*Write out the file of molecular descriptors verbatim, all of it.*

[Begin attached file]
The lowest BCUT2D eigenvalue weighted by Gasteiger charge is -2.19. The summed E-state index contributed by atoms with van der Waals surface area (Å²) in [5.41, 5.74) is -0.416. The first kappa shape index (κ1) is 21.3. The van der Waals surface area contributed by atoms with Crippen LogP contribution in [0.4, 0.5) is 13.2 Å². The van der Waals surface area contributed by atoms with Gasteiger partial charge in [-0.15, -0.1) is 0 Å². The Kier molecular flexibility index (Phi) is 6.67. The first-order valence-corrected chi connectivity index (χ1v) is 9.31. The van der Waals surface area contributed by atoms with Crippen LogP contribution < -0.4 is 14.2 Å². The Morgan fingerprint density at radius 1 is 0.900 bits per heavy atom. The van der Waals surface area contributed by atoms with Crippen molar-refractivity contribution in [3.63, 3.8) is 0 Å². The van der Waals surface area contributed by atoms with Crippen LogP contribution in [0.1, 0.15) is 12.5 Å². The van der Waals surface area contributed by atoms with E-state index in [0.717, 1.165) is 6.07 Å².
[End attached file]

The lowest BCUT2D eigenvalue weighted by Gasteiger charge is -2.19. The summed E-state index contributed by atoms with van der Waals surface area (Å²) in [5.41, 5.74) is -0.416. The first kappa shape index (κ1) is 21.3. The van der Waals surface area contributed by atoms with Crippen LogP contribution in [0.4, 0.5) is 13.2 Å². The van der Waals surface area contributed by atoms with Gasteiger partial charge in [-0.15, -0.1) is 0 Å². The Kier molecular flexibility index (Phi) is 6.67. The first-order valence-corrected chi connectivity index (χ1v) is 9.31. The van der Waals surface area contributed by atoms with Crippen LogP contribution < -0.4 is 14.2 Å². The Morgan fingerprint density at radius 1 is 0.900 bits per heavy atom. The van der Waals surface area contributed by atoms with Crippen molar-refractivity contribution in [3.63, 3.8) is 0 Å². The van der Waals surface area contributed by atoms with Crippen LogP contribution in [0.1, 0.15) is 12.5 Å². The van der Waals surface area contributed by atoms with E-state index in [0.717, 1.165) is 6.07 Å².